A BNSF Railway train carrying crude oil derailed in North Dakota, setting several tank cars on fire and prompting the evacuation of nearby residents, U.S. and local authorities said Wednesday.
The Federal Railroad Administration sent a 10-person team to the site near the town of Heimdal to determine the cause of the accident, acting administrator Sarah Feinberg said.
Heimdal is unincorporated and had a population of 27, according to the 2010 U.S. census.
“Today’s incident is yet another reminder of why we issued a significant, comprehensive rule aimed at improving the safe transport of high-hazard flammable liquids,” Feinberg said. “The FRA will continue to look at all options available to us to improve safety and mitigate risks.”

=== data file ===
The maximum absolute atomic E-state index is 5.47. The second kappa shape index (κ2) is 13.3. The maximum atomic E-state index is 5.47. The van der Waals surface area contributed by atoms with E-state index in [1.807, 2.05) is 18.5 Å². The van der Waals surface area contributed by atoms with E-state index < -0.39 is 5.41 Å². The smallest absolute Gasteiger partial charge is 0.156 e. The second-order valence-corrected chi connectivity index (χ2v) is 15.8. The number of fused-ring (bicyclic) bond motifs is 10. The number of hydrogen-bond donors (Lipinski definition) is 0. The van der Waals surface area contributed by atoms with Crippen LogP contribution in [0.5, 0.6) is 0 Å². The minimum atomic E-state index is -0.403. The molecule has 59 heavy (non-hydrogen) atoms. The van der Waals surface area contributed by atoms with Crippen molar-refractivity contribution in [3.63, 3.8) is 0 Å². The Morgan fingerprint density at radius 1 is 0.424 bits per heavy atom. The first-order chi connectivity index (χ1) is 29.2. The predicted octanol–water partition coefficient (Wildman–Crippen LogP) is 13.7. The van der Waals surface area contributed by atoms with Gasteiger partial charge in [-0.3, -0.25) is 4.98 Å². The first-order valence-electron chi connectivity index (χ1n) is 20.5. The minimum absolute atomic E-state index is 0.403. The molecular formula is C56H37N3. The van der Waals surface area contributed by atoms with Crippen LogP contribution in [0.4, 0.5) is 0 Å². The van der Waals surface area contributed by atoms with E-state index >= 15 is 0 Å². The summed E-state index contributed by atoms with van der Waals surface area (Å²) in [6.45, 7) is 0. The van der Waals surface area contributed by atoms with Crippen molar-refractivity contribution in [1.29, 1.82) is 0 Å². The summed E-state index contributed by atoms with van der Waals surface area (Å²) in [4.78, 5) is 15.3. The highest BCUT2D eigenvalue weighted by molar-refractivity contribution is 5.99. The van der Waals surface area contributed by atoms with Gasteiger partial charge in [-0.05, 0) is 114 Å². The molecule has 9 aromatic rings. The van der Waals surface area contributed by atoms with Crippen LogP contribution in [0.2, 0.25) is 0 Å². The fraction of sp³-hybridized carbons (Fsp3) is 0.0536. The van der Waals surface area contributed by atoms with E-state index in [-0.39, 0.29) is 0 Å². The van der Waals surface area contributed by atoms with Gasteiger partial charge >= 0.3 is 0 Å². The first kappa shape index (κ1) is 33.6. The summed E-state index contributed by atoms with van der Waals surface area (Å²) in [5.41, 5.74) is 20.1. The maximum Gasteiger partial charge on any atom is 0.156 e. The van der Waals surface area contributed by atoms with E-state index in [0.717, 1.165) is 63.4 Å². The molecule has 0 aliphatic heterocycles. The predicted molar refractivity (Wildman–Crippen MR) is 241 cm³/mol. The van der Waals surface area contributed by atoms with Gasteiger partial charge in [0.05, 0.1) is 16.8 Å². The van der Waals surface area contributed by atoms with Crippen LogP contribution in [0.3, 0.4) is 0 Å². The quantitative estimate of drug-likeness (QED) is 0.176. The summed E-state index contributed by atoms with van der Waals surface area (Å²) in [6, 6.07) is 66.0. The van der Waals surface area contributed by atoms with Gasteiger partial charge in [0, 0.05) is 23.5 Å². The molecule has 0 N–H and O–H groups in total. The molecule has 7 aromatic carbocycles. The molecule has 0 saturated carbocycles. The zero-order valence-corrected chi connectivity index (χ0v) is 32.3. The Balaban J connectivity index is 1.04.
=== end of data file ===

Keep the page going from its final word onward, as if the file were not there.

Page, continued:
The train had 109 tank cars carrying crude, of which six or seven derailed, according to Deputy Janelle Pepple of the Wells County sheriff’s office. The railroad agency said there was “a large fire involving several tank cars.”
The accident occurred about 7:30 a.m. local time, said Michael Trevino, a spokesman for BNSF, which is owned by Berkshire Hathaway.
U.S. regulators want the industry to upgrade the CPC-1232 cars that were involved in Wednesday’s derailment. Built to the current industry standard, the cars can overheat and explode in a fire more quickly than previously thought, the National Transportation Safety Board said last month.